> Properly, a piece of paper should have been added in the tablet box with
> that link, something Mozilla should ensure is done in any future
> hardware give away program.
>
>
>
>
> In greater depth:
>
> The Tablet Contributor Program is distributing a hardware device running
> Firefox OS which includes the Linux kernel. Therefore Mozilla is
> distributing a binary of the Linux kernel software and Mozilla therefore
> MUST comply with the terms of the GPL and MUST fulfill one the the three
> conditions of section 3 of that license. (MUST, that is, unless Mozilla
> takes the anarchist stance that software licenses are immoral and need
> not be followed and Mozilla then decides to operate outside the legal
> system.) The fact the tablets are given away or that Mozilla
> believes itself to be working in the best interests of end users does
> not alter the legal requirements of the GPL.
>
> Section 3 of the GPL (http://www.gnu.org/licenses/gpl-2.0.html#section3)
> makes a requirement of those distributing binaries of GPL
> programs (in order to guarantee the freedoms the recipients of those
> programs) that the binary be 'accompanied' by either:
>   * the source code of the binary, or
>   * a written offer to obtain the source code, or
>   * 'information' provided by a previous distributor of the binary.
>
> The standard way compliance with this section of the GPL is usually
> ensured for devices running a Linux kernel has been to include a piece
> of paper pointing to an URL where the source can be obtained. For
> example, the 'Alcatel' branded device running Firefox OS which I
> purchased included, in the box, a piece of paper pointing to a
> Sourceforge dump of the supposed source code for Firefox OS used on the
> device. Thus, the manufacturer and the telephony provider perhaps
> complied with the letter of the GPL. (However, that Sourceforge
> repository is missing some key files or instructions for duplicating the
> build of the software, so the distributors have failed to comply with
> the intent of the requirements: making it easy for the recipients of
> their devices to hack on the source.)
>
> The GPL software at the heart of Firefox OS raises a few difficulties
> for those distributing Firefox OS, whether hardware manufacturers,
> telephony partners, Mozilla, or hobbyist hackers. We will all run into
> difficulties with the requirements of the GPL until such times as the
> heavy work has been done to refactor the current build system (i.e.
> properly split Gonk from the rest of the OS, fix the build system to
> work on multiple operating systems, fix the build system to use shallow
> clones by default, show how to use specific tags of all the projects in
> the 'repo' tool build) to enable all of us comply with the requirements
> of the GPL while ensuring we provide the recipients of our builds with
> all the freedom to easily hack their own way forwards.
>
>
>
> Sincerely,
>   Adrian Custer
>
>
> P.S. This message has been sent to:
>     [hidden email]
>     [hidden email]
>     [hidden email]
> in hopes the message might make its way back to someone feeling
> responsible. It is unclear where this message properly should be sent:
> Mozilla does not offer any well publicized communication channels from
> outside developers to the leaders of the TCP program, of the Firefox OS
> Project, or even of the Mozilla Foundation itself.
> _______________________________________________
> tcp mailing list
> [hidden email]
> https://mail.mozilla.org/listinfo/tcp

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Re: GPL violation by the Tablet Contribution Program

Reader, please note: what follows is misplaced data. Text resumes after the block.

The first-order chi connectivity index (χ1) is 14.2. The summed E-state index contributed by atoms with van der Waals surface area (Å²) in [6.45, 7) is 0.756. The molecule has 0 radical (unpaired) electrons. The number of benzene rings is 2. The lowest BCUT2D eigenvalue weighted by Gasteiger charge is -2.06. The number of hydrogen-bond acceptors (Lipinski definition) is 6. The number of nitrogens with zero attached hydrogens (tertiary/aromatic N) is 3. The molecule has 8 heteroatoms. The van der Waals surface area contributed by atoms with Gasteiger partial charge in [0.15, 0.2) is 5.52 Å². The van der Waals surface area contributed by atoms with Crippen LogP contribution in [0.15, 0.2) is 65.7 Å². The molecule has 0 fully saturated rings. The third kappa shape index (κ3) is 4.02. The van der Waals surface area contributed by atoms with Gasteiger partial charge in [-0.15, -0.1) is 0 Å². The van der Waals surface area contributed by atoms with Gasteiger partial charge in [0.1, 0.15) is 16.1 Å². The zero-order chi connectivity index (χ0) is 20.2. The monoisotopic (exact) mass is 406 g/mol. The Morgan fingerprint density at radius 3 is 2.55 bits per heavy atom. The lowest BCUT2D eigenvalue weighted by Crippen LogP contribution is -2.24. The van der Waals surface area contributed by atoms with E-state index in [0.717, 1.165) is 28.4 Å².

Gervase Markham
In reply to this post by Adrian Custer
Hi Adrian,

On 29/05/14 06:35, Adrian Custer wrote:

> Mozilla has given me a Tablet as part of the Firefox OS Tablet
> Contribution Program. Unfortunately, in the process, Mozilla has
> violated the terms of the General Public License, version 2, (GPL) used
> by the Linux kernel and several core libraries integrated into the
> version of Firefox OS running on the device. Mozilla has failed to
> fulfill either of the three conditions required by section 3 of the GPL:
>   http://www.gnu.org/licenses/gpl-2.0.html#section3
> which requires that those distributing binaries of GPL must 'accompany'
> the binary by either:
>   * the source code of the binary, or
>   * a written offer to obtain the source code, or
>   * 'information' provided by a previous distributor of the binary.

If you start your tablet, open the Settings app, choose "Device
Information", then "Legal Information", then "Obtaining Source Code",
you will find the written offer you are seeking. The "More Information"
section under "Device Information" includes various build identifiers
which you should be able to use to determine the exact source code
corresponding to the build on your tablet.

The other section in "Legal Information", titled "Open Source Notices",
includes a copy of the GPL (which is another GPL requirement).

> For
> example, the 'Alcatel' branded device running Firefox OS which I
> purchased included, in the box, a piece of paper pointing to a
> Sourceforge dump of the supposed source code for Firefox OS used on the
> device. Thus, the manufacturer and the telephony provider perhaps
> complied with the letter of the GPL. (However, that Sourceforge
> repository is missing some key files or instructions for duplicating the
> build of the software, so the distributors have failed to comply with
> the intent of the requirements: making it easy for the recipients of
> their devices to hack on the source.)

This may or may not be a violation, depending on what's missing, as not
all of Firefox OS is under the GPL. However, if you file a Bugzilla bug
in the Legal product:
https://bugzilla.mozilla.org/form.legal
making sure I am CCed, we can look into it for you.

> P.S. This message has been sent to:
>     [hidden email]
>     [hidden email]
>     [hidden email]
> in hopes the message might make its way back to someone feeling
> responsible.

[hidden email] would have been the correct place to send this
email. Generally, GPL enforcers such as Bradley Kuhn recommend not (and
certainly not in the first instance) accusing people of GPL violations
in public, as it makes resolutions harder to reach. Something to bear in
mind for next time.

Gerv

_______________________________________________
legal mailing list